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Meat producers such as Smithfield Foods (SFD +0.3%), Tyson (TSN -0.3%), and Pilgrim's Pride (PPC...

Meat producers such as Smithfield Foods (SFD +0.3%), Tyson (TSN -0.3%), and Pilgrim's Pride (PPC -5.5%) are on watch to see how well their hedges worked over the last month to protect against higher prices for corn and soybean meal. Push finally comes to shove for the industry after it promised to deliver better returns than it did during 2008 and 2009 when hedges flopped and companies saw wide losses on fluctuating prices. For better or worse, things will be simpler for Sanderson Farms (SAFM -0.8%) with its policy of forsaking hedging to buy feed at spot-market prices.
Comments (1)
  • yes, that would be interesting to see whether hedging works.

     

    low cost airlines such as Jetblue & Southwest make money because they hedge close to 40% of their jet fuel exposure.

     

    Goodyear & other tire manufacturers DO NOT HEDGE because they think they can talk down the market in Singapore becoz of special privileges extended to tire manufacturers to set up shop in Singapore.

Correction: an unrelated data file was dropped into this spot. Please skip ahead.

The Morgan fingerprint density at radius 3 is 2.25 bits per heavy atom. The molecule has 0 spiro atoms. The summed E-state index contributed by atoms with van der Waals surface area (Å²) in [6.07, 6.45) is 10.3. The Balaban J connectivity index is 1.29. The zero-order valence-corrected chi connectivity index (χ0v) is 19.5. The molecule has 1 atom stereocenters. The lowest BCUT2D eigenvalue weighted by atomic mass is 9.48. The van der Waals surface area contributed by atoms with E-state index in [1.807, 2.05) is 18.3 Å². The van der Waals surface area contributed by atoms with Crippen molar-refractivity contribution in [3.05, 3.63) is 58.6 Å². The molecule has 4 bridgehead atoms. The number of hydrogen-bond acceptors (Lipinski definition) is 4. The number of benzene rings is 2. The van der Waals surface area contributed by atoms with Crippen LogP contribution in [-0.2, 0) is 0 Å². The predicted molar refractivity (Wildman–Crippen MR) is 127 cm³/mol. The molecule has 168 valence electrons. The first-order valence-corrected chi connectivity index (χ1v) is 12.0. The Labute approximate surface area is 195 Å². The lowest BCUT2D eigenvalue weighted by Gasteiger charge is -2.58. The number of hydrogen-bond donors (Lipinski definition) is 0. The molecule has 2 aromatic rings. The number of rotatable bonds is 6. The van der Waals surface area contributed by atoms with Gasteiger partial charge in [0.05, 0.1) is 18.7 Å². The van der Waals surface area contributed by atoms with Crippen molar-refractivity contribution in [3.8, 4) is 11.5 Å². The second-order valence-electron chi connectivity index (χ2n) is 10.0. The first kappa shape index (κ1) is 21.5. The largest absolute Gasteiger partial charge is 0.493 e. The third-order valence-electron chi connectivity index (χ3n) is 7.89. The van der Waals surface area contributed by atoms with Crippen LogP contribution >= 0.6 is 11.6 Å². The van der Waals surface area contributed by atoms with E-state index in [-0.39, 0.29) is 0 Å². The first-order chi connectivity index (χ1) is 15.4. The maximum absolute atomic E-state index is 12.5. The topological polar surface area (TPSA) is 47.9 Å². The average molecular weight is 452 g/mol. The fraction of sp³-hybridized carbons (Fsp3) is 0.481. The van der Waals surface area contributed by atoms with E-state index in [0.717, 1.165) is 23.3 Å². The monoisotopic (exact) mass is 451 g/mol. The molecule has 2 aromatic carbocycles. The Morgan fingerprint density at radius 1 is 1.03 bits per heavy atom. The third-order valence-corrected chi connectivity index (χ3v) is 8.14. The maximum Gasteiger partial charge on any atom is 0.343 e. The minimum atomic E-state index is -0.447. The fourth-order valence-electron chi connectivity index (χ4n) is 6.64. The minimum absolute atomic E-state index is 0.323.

now GT is going around banking circles in Singapore Hat in Hand and Winged Foot cannot get funding for working capital from any of the Singapore-based foreign banks.

     

    Winged Foot already maxed out their loans from local Singapore banks such as DBS, OCBC & UOB

     

    in general, through a combo of futures & options (with the CFO keeping a tight leash on Variable @ Risk), hedging works.

     

    CNBC's Kate Kelly mentioned in an article in May 2012 that when Crude tanked from $145 July 2008 to $30 by March 2009; Southwest made a US$1 billion in hedging profits!
    11 Jul 2012, 03:56 PM Reply Like
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